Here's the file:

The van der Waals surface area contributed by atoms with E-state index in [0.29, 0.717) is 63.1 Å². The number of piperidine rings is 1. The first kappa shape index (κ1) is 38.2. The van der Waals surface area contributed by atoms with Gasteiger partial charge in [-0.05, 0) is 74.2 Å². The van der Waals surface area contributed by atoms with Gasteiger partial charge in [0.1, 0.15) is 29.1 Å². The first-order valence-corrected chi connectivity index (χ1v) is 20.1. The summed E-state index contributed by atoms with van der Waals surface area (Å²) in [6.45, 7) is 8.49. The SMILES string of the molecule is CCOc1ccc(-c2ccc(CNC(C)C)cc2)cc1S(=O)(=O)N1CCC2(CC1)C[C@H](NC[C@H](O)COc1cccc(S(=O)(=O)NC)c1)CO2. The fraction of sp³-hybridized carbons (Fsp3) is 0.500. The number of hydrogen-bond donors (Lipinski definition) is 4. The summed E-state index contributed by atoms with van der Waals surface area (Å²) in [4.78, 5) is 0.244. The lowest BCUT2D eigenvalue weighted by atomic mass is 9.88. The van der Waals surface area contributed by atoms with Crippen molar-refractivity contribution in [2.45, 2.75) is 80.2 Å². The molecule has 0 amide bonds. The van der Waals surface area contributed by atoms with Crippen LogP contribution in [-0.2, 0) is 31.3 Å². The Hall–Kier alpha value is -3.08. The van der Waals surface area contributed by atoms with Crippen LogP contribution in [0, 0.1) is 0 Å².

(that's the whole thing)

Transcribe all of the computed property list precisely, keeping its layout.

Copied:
The van der Waals surface area contributed by atoms with E-state index in [0.29, 0.717) is 63.1 Å². The number of piperidine rings is 1. The first kappa shape index (κ1) is 38.2. The van der Waals surface area contributed by atoms with Gasteiger partial charge in [-0.05, 0) is 74.2 Å². The van der Waals surface area contributed by atoms with Gasteiger partial charge in [0.1, 0.15) is 29.1 Å². The first-order valence-corrected chi connectivity index (χ1v) is 20.1. The summed E-state index contributed by atoms with van der Waals surface area (Å²) in [6.45, 7) is 8.49. The SMILES string of the molecule is CCOc1ccc(-c2ccc(CNC(C)C)cc2)cc1S(=O)(=O)N1CCC2(CC1)C[C@H](NC[C@H](O)COc1cccc(S(=O)(=O)NC)c1)CO2. The fraction of sp³-hybridized carbons (Fsp3) is 0.500. The number of hydrogen-bond donors (Lipinski definition) is 4. The summed E-state index contributed by atoms with van der Waals surface area (Å²) in [4.78, 5) is 0.244. The lowest BCUT2D eigenvalue weighted by atomic mass is 9.88. The van der Waals surface area contributed by atoms with Crippen molar-refractivity contribution in [2.45, 2.75) is 80.2 Å². The molecule has 0 amide bonds. The van der Waals surface area contributed by atoms with Crippen LogP contribution in [-0.2, 0) is 31.3 Å². The Hall–Kier alpha value is -3.08. The van der Waals surface area contributed by atoms with Crippen LogP contribution in [0, 0.1) is 0 Å².